There’s a tweet that I saw recently, with some simple advice for novice programmers:
This is probably good advice for most programmers. Our team recently noticed that every time we try to rush things, we make mistakes. And the mistakes end up costing us more time than if we had just done things at our normal pace. Slowing down ensures that you do things right, and when you do things right, you end up with a higher-quality product.
Speed and Code Quality
There are 2 types of code quality: internal and external. External code quality can be measured by how many bugs have been reported by customers. Internal code quality is harder to measure, but it mainly deals with the ability to change the code. When your internal quality is low, you’ve got lots of technical debt, and it’s harder to make changes.
So when you try to write code quickly, code quality decreases, leading to a code base that takes more time to make changes to. Conversely, when you slow down, your code quality improves, and it becomes easier to make changes more quickly. So when writing code, slowing down in the short run leads to a speed-up in the long run.
Speed and Process Improvement
But writing code isn’t the only place where we try to speed up. On an Agile team, we’re always trying to improve the way we work — especially at the beginning stages of an Agile transformation. So we’re eager to make changes in our processes. But I’d urge you to slow down here as well.
My colleague Amos and I frequently argue over pair switching. It’s funny, because we agree on everything except for 1 small detail. We both think pair switching is very important, to ensure that team members see more of what’s going on, to bring more ideas to each story, to prevent knowledge silos, and to encourage team ownership. Where we disagree is how long an ideal pairing session should last. I think pairs should switch every 2 hours, and he thinks 1 hour is ideal. I’ve seen teams reach the 1 hour pairing sessions successfully. But usually not without some pain and even often failing at the first attempt.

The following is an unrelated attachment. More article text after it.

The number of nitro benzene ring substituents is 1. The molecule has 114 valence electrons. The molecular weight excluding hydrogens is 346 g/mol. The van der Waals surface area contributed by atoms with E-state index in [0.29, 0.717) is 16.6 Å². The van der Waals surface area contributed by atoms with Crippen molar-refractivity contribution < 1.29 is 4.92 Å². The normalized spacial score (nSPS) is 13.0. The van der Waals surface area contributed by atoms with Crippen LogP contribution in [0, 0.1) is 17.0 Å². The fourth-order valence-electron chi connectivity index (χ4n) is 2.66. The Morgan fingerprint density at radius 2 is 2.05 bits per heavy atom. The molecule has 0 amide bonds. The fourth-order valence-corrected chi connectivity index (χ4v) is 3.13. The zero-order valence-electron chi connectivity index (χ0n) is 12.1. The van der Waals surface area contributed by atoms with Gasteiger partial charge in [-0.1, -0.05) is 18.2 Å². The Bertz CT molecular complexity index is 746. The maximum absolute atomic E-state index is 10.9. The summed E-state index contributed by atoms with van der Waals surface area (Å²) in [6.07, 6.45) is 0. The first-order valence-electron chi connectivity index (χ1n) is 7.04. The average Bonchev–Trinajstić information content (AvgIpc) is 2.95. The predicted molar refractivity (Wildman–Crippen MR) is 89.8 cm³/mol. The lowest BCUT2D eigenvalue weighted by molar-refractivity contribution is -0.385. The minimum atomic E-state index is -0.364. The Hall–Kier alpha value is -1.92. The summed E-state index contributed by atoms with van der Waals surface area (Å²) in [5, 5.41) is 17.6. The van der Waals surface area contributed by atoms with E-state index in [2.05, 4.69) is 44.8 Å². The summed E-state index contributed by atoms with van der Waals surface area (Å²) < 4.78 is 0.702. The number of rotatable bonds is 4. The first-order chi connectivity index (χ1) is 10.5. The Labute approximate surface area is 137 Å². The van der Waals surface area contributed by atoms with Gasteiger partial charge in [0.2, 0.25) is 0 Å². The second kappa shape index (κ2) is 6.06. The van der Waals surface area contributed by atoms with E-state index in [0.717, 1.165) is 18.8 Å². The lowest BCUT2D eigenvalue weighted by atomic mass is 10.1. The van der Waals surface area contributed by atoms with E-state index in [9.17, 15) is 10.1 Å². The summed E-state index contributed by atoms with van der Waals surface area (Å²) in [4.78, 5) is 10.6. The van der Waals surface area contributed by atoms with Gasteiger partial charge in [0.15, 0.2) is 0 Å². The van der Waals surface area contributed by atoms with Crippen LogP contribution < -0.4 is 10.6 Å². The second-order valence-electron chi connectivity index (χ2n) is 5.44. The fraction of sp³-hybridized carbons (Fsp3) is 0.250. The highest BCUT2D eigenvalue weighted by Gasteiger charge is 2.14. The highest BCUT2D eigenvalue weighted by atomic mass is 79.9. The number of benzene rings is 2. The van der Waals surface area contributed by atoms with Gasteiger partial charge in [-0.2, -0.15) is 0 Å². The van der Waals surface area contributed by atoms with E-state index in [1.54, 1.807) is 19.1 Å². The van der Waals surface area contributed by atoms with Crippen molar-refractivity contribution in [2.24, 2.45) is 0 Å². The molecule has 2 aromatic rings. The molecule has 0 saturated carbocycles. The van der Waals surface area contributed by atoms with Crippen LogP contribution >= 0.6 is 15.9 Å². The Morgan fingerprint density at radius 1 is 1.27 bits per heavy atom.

There’s nothing inherently wrong with failing. But if you fail at something, you’re not likely to try again. After all, you should learn from your failures, right?
So if you want your team to do something, you probably don’t want them to fail at it. If they fail, they won’t want to try a second time. That’s just human nature, and learning from failure. While you might think that they failed because they weren’t ready for the change yet, they’ll most likely think that they failed because this particular change won’t work for their situation. And they probably won’t know what to change when trying again, so they won’t try again.
I’ve seen this over and over. Back when Linux was up-and-coming, when a consultant pushed a company into using Linux before they were ready for it, and it didn’t work out, that company was cautious about trying again. So instead of being on the leading edge of using Linux, or even the middle of the pack, they ended up more toward the trailing edge. Had they not been pushed, they would have gotten more benefit in the long run.
So my advice in process improvement is the same as in programming: slow down. Take small steps toward what you think is the ideal. Make a small change, see how it works out, and adjust. As long as you’re still moving in the right direction, I believe you’ll move faster by taking small steps than by trying to make big leaps.